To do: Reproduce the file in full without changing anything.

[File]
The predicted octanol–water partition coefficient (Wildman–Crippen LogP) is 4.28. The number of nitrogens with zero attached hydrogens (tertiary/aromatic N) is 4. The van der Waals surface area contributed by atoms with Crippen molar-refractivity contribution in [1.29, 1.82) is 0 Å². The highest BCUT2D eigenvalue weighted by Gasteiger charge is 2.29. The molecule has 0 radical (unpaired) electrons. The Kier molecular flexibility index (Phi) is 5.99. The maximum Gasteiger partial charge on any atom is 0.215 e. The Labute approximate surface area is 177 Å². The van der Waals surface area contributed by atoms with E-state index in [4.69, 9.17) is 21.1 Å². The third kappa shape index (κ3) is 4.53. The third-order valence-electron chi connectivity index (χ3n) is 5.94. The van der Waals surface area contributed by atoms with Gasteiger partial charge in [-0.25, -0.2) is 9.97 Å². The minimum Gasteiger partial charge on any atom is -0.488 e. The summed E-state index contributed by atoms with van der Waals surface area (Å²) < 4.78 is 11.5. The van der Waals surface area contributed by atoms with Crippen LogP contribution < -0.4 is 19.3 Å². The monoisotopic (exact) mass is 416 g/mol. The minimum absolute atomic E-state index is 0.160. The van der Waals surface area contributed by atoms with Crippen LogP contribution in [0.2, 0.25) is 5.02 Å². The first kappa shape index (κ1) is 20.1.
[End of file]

The predicted octanol–water partition coefficient (Wildman–Crippen LogP) is 4.28. The number of nitrogens with zero attached hydrogens (tertiary/aromatic N) is 4. The van der Waals surface area contributed by atoms with Crippen molar-refractivity contribution in [1.29, 1.82) is 0 Å². The highest BCUT2D eigenvalue weighted by Gasteiger charge is 2.29. The molecule has 0 radical (unpaired) electrons. The Kier molecular flexibility index (Phi) is 5.99. The maximum Gasteiger partial charge on any atom is 0.215 e. The Labute approximate surface area is 177 Å². The van der Waals surface area contributed by atoms with E-state index in [4.69, 9.17) is 21.1 Å². The third kappa shape index (κ3) is 4.53. The third-order valence-electron chi connectivity index (χ3n) is 5.94. The van der Waals surface area contributed by atoms with Gasteiger partial charge in [-0.25, -0.2) is 9.97 Å². The minimum Gasteiger partial charge on any atom is -0.488 e. The summed E-state index contributed by atoms with van der Waals surface area (Å²) < 4.78 is 11.5. The van der Waals surface area contributed by atoms with Crippen LogP contribution < -0.4 is 19.3 Å². The monoisotopic (exact) mass is 416 g/mol. The minimum absolute atomic E-state index is 0.160. The van der Waals surface area contributed by atoms with Crippen LogP contribution in [0.2, 0.25) is 5.02 Å². The first kappa shape index (κ1) is 20.1.